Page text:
What are surety bond risk factors?
The fundamental reason for the use of surety bonds in the construction sector is the risky nature of this industry. There are many reasons why construction contractors can experience problems leading to insolvency, rendering them incapable of fulfilling contractual commitments. It's important to realize that the majority of construction companies are small- or medium-sized businesses that are vulnerable to the many risk factors inherent to the construction industry. Here are a few examples:
- One or more errors in quoting a construction project, leading to a bid that is too low to complete the construction contract
- Poor project management resulting in inadequate monitoring of unforeseen construction costs, which in turn prevent the contractor from taking timely corrective measures
- Unexpected complications when carrying out the contract, such as soil conditions that are much more problematic than foreseen in the geotechnical study data
- Atmospheric conditions that can cause costly delays
- Prolonged strikes, if the contract does not provide for compensation in these situations
- Unavailability of material or tradespersons
- Incomplete or inaccurate estimates that can lead to additional costs that are difficult to recover
- Construction site conditions requiring construction methods that differ from those specified in the estimate and are more costly
- The client's insolvency owing to inadequate financing of the project or other projects experiencing difficulties
- Subcontractor insolvency and excess costs necessary for replacing them
- Problems if the bank decides to suspend or reduce the operating line of credit
- Illness or death of the principal shareholder or key person in the construction company
- Bad investments in sectors outside construction
- Disputes, unresolved notices of change, lack of cooperation among the contractor, engineer, architect and client.
Any of these reasons—and others—could lead to the insolvency of a construction contractor and cause default of a project. Many of these situations are beyond the contractor's control. This is why it is prudent for clients to protect themselves against the financial consequences of contractor default by insisting the contractor be bonded by an insurance company.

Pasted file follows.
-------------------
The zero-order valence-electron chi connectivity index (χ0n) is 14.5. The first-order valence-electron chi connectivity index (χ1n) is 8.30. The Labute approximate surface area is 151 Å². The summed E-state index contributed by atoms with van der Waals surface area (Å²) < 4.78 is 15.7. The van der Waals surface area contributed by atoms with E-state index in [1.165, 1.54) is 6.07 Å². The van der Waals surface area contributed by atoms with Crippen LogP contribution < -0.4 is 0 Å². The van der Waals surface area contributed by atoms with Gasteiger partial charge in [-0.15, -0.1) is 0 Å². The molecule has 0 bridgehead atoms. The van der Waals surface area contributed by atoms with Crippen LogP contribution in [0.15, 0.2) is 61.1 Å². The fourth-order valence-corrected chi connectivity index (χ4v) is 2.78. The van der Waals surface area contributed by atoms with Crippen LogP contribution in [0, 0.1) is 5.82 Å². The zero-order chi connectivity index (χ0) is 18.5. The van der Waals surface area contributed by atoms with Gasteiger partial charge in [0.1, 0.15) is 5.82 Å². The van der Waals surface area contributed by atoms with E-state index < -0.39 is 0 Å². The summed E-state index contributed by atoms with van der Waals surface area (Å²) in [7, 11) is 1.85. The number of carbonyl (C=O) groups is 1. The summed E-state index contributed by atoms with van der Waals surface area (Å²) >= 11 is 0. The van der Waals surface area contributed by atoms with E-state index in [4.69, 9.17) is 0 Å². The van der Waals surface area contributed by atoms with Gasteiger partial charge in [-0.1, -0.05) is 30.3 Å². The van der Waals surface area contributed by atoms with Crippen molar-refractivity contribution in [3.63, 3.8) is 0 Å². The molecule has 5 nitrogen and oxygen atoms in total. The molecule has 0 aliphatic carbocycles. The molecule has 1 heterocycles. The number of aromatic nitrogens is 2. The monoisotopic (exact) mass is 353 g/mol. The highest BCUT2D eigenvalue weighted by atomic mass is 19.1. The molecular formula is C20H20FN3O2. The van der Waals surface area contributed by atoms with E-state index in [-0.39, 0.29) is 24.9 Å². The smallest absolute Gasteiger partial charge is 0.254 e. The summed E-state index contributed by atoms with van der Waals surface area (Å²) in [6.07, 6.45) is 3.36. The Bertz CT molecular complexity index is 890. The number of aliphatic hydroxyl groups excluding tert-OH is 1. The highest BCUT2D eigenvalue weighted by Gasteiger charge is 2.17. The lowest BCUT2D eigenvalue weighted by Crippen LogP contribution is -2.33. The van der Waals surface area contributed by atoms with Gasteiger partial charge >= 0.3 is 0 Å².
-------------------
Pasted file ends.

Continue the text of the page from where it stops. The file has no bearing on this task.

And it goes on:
The consequences for clients
The consequences of contractor default resulting from insolvency are numerous for clients. Here are a few examples:
- If the uncompleted contract involves a building in the private sector, registering a hypothec will prevent the developer from receiving further construction loan disbursements.
- Various delays in the construction schedule of residential or commercial complexes can discourage potential buyers and tenants
- Unpaid subcontractors and suppliers can block the owner's efforts to have the work completed if they do not receive guarantees that their overdue accounts will be paid
- The costs of having the construction contract completed can become exorbitant and destroy the project's viability; they can even cause the owner's insolvency
- If the construction project is for industrial use, the schedule delay caused by the contractor's insolvency can lead to considerable costs in unrealized gains owing to the delay in getting the industrial complex into production
It is therefore useful for clients to remember that bonding contractors can minimize the risks of contractor default by having the contractor undergo a prequalification process. Surety bonds thus offer significant financial protection in the event of contractor default as well as requiring the bonding company to assume the administrative burden of making the arrangements to complete the work and settle the overdue accounts of subcontractors and suppliers. Clients, who are the obligees of the surety bond, therefore transfer to the bonding company a significant portion of their business risk associated with management of the project.